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  1. #1
    Join Date
    Aug 2002
    Location
    Nehawka, Nebraska USA
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    45,889

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    Does anyone use the Killan method for comb honey? As I understand it you build up as much as possible before the main flow (feeding pollen and syrup etc.) and then you pull all the open brood out and crowd the hive into one brood chamber and possiblly even remove the queen for a short time or cage her so she can't lay, so that all the nurse bees are freed up for foraging (except the ones you leave with the pulled open brood which you use to make a split or combine with open brood from other hives to make one strong one). Then add your comb honey supers. The theory is that you want to build up brood before the honey flow, but you don't want to spend resources taking care of brood when there is nectar to harvest. Then the hive resumes brood rearing after the main flow.

    Anyone doing this? Any corrections to my description? Any advice? Observations?

    I have not tried it before and was considering trying it this year to get more comb honey.


  2. #2
    Join Date
    Dec 2000
    Location
    crown point, NY, USA
    Posts
    971

    Post

    MB,

    I use the Killion method (slight variation however). I build up population as strong as possible, really try to crowd 3 deep colony. I then cut down to a single deep for the production colony. Most of the bees are shaken into this colony. I then set the other two boxes behind the parent facing other way adding a queen/ cell, ect. This will cause massive crowding and I add two section supers at the same time as the cut down. The daughter buids up and makes surplus later on or brood for nucs or whatever you want. You need to keep an eye on the section production colony for swarming for a bit (2 weeks). Then just make sure the bees don't get bound with brood or honey (open up to keep the bees going along). You can handle the rest.............then in fall combine parent and daughter to re-establish winter setup. I rank the Killion method as the best......then shook swarm second.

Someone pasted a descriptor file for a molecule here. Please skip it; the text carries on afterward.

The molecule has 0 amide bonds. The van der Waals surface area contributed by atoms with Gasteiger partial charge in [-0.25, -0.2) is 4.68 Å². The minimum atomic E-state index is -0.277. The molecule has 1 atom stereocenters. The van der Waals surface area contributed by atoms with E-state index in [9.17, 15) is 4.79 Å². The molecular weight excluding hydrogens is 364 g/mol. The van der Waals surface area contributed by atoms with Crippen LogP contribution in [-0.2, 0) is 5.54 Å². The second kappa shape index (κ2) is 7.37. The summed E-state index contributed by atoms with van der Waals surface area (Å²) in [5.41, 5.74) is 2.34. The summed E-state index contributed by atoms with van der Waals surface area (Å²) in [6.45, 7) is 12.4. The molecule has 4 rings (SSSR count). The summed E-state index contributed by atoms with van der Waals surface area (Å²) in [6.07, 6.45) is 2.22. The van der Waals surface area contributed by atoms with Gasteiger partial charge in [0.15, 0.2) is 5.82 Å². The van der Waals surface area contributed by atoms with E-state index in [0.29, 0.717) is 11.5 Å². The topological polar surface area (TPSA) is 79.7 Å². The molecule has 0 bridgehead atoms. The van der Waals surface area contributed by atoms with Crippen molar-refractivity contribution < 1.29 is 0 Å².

3. #3
    Join Date
    Aug 2002
    Location
    Nehawka, Nebraska USA
    Posts
    45,889

    Post

    >I rank the Killion method as the best......then shook swarm second.

    If that was the Killion method, what is the "shook swarm" method?


  4. #4
    Join Date
    Feb 2003
    Location
    Lake county, Indiana 46408-4109
    Posts
    3,536

    Post

    Michael:
    I have the tape ( loaned out now ) but I can try to get a sopy to before Bee season.
    Ed

  5. #5
    Join Date
    Dec 2000
    Location
    crown point, NY, USA
    Posts
    971

    Post

    Micheal,

    Shook swarm you make an artificial swarm like package bees onto foundation.You could even use a large swarm. I have found that empty combs don't work as well for me. The bees focus on the combs ignore the section supers sometimes. The last time I used this method I produced 5 ross supers and could have easily gotten a 6th but I opted to set them back up for winter as I don't feed syrup. All in all that was a good year, I think the Killion method is more reliable and would give better consistency year after year.

  6. #6
    Join Date
    Aug 2002
    Location
    Nehawka, Nebraska USA
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    45,889

    Post

    Let me see if I understand this correctly. I'm running mediums, so I assume I want one or two mediums left on the original. I suppose I could go for one if I wanted to REALLY crowd them.

    I assume I want to put all the open brood in the daugter to free up nurse bees in the parent?